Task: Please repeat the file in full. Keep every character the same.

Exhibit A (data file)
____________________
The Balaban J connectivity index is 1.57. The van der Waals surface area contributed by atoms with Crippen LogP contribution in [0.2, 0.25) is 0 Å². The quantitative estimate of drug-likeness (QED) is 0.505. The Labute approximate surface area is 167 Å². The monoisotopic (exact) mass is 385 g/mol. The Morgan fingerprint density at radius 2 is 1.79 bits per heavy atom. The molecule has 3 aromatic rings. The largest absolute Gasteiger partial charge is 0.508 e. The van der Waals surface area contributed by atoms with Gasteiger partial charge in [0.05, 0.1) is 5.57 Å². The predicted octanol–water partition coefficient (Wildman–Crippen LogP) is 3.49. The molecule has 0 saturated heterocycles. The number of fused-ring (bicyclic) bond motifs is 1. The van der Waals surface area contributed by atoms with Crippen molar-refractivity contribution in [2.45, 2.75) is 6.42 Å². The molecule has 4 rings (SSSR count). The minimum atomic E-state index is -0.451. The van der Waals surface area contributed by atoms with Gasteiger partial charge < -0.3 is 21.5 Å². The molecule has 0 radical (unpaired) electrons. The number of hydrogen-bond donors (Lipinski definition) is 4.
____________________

The Balaban J connectivity index is 1.57. The van der Waals surface area contributed by atoms with Crippen LogP contribution in [0.2, 0.25) is 0 Å². The quantitative estimate of drug-likeness (QED) is 0.505. The Labute approximate surface area is 167 Å². The monoisotopic (exact) mass is 385 g/mol. The Morgan fingerprint density at radius 2 is 1.79 bits per heavy atom. The molecule has 3 aromatic rings. The largest absolute Gasteiger partial charge is 0.508 e. The van der Waals surface area contributed by atoms with Gasteiger partial charge in [0.05, 0.1) is 5.57 Å². The predicted octanol–water partition coefficient (Wildman–Crippen LogP) is 3.49. The molecule has 0 saturated heterocycles. The number of fused-ring (bicyclic) bond motifs is 1. The van der Waals surface area contributed by atoms with Crippen molar-refractivity contribution in [2.45, 2.75) is 6.42 Å². The molecule has 4 rings (SSSR count). The minimum atomic E-state index is -0.451. The van der Waals surface area contributed by atoms with Gasteiger partial charge < -0.3 is 21.5 Å². The molecule has 0 radical (unpaired) electrons. The number of hydrogen-bond donors (Lipinski definition) is 4.